Verdict postponed in spy case against Egypt's Morsi

Verdict postponed in spy case against Egypt's Morsi
The verdict in a case against Egypt's first democratically-elected president - Mohamed Morsi - has been postponed until next month, a case widely viewed as politically-motivated.
2 min read
23 April, 2016
Morsi has been held in jail since his overthrow as president in 2013 [AFP]

The court verdict in a case alleging that Egypt's first democratically-elected president spied for Qatar has been postponed until next month.

The head judge in the trial against former President Mohamed Morsi said an outcome would be put back until 7 May to allow jurists more time for consultations.

If convicted, this would be Morsi's fourth sentence having already been given a life term and 20 years in prison.

Qatar was one of Morsi's main backers and Cairo accuses Doha of supporting the outlawed Muslim Brotherhood movement, which the president was a part of.

Morsi was overthrown just after his first year in office in a military coup and detained in July 2013.

The former Defence Minister Abdel Fattah al-Sisi took over the country and has since become president. His rule has been associated with a campaign of terror against his Islamist and democratic opponents.

Morsi was initially to be tried on vague charges of espionage and for a mass prison break during the 18-day revolt that overthrew his predecessor Hosni Mubarak in 2011.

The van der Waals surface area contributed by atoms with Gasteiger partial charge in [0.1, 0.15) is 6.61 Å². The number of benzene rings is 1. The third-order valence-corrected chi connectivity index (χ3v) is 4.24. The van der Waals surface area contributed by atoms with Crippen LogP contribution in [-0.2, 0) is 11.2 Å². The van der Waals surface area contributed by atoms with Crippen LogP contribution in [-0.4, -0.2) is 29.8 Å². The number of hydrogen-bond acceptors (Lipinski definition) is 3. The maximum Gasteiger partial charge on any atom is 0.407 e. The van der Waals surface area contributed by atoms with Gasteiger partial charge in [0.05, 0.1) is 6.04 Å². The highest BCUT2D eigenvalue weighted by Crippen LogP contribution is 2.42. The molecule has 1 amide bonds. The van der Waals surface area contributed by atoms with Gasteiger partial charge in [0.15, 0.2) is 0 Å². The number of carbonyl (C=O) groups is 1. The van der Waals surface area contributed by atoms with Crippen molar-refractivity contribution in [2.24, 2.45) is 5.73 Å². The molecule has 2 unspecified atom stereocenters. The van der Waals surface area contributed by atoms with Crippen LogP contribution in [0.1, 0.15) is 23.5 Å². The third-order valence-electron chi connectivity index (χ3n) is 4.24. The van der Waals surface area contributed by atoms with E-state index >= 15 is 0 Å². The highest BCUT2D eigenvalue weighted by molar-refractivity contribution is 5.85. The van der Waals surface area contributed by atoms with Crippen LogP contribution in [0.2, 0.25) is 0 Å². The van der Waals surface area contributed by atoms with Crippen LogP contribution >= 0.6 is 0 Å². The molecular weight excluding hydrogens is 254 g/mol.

Human rights groups see the imprisonment of Morsi and other members of the Muslim Brotherhood as politically motivated and illegal.

The most recent prosecution charges that Morsi and 10 co-defendants leaked "classified documents" to Qatar.

The documents allegedly contained secrets on "national security", and were allegedly traded with Qatari intelligence for a million dollars.

A court in 2015 sentenced Morsi to death over the prison breaks and attacks on police stations during the 2011 uprising against former President Hosni Mubarak.

Morsi was also sentenced to life in prison for "espionage" on behalf of Iran and other countries, as well as militant groups Hamas and Hizballah.

Another court sentenced him to 20 years in prison for clashes that erupted outside his presidential palace in December 2012 between his supporters and opponents, which left up to ten people dead.

The clashes - after Morsi issued a decree placing his decisions above judicial review - set off spiralling protests and led to the military coup.

Since then, a wave of arrests and shootings on protesters had led to thousands imprisoned, tortured and killed.

Hundreds, including other Muslim Brotherhood leaders, have been sentenced to death, although many have appealed and been granted new trials.